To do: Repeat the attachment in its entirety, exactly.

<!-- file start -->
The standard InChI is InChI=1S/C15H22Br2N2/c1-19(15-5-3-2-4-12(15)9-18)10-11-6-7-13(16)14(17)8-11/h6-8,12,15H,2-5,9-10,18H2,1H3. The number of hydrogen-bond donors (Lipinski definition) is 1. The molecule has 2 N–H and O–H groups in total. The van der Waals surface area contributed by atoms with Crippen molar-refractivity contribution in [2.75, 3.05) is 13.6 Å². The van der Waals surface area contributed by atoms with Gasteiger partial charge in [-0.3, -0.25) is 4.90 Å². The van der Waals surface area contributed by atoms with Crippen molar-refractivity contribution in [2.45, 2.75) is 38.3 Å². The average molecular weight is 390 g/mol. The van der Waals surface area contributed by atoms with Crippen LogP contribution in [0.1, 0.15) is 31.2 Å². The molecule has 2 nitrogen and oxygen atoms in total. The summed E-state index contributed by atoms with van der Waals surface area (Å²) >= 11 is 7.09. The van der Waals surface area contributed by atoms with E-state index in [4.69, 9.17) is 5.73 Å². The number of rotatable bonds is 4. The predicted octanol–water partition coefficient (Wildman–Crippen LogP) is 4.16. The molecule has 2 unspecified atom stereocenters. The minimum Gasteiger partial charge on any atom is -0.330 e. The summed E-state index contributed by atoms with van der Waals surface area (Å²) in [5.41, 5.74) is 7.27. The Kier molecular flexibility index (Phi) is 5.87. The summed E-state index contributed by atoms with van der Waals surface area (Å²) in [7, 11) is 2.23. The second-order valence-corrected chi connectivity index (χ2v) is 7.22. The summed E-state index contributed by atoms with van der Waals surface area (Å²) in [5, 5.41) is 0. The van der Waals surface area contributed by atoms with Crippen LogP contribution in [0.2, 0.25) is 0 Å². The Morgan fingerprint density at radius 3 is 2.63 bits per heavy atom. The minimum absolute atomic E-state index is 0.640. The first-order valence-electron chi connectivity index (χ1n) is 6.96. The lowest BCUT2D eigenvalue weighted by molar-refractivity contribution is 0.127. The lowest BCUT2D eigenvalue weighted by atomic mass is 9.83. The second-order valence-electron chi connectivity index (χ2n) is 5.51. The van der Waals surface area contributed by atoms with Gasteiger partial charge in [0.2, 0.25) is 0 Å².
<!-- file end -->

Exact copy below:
The standard InChI is InChI=1S/C15H22Br2N2/c1-19(15-5-3-2-4-12(15)9-18)10-11-6-7-13(16)14(17)8-11/h6-8,12,15H,2-5,9-10,18H2,1H3. The number of hydrogen-bond donors (Lipinski definition) is 1. The molecule has 2 N–H and O–H groups in total. The van der Waals surface area contributed by atoms with Crippen molar-refractivity contribution in [2.75, 3.05) is 13.6 Å². The van der Waals surface area contributed by atoms with Gasteiger partial charge in [-0.3, -0.25) is 4.90 Å². The van der Waals surface area contributed by atoms with Crippen molar-refractivity contribution in [2.45, 2.75) is 38.3 Å². The average molecular weight is 390 g/mol. The van der Waals surface area contributed by atoms with Crippen LogP contribution in [0.1, 0.15) is 31.2 Å². The molecule has 2 nitrogen and oxygen atoms in total. The summed E-state index contributed by atoms with van der Waals surface area (Å²) >= 11 is 7.09. The van der Waals surface area contributed by atoms with E-state index in [4.69, 9.17) is 5.73 Å². The number of rotatable bonds is 4. The predicted octanol–water partition coefficient (Wildman–Crippen LogP) is 4.16. The molecule has 2 unspecified atom stereocenters. The minimum Gasteiger partial charge on any atom is -0.330 e. The summed E-state index contributed by atoms with van der Waals surface area (Å²) in [5.41, 5.74) is 7.27. The Kier molecular flexibility index (Phi) is 5.87. The summed E-state index contributed by atoms with van der Waals surface area (Å²) in [7, 11) is 2.23. The second-order valence-corrected chi connectivity index (χ2v) is 7.22. The summed E-state index contributed by atoms with van der Waals surface area (Å²) in [5, 5.41) is 0. The van der Waals surface area contributed by atoms with Crippen LogP contribution in [0.2, 0.25) is 0 Å². The Morgan fingerprint density at radius 3 is 2.63 bits per heavy atom. The minimum absolute atomic E-state index is 0.640. The first-order valence-electron chi connectivity index (χ1n) is 6.96. The lowest BCUT2D eigenvalue weighted by molar-refractivity contribution is 0.127. The lowest BCUT2D eigenvalue weighted by atomic mass is 9.83. The second-order valence-electron chi connectivity index (χ2n) is 5.51. The van der Waals surface area contributed by atoms with Gasteiger partial charge in [0.2, 0.25) is 0 Å².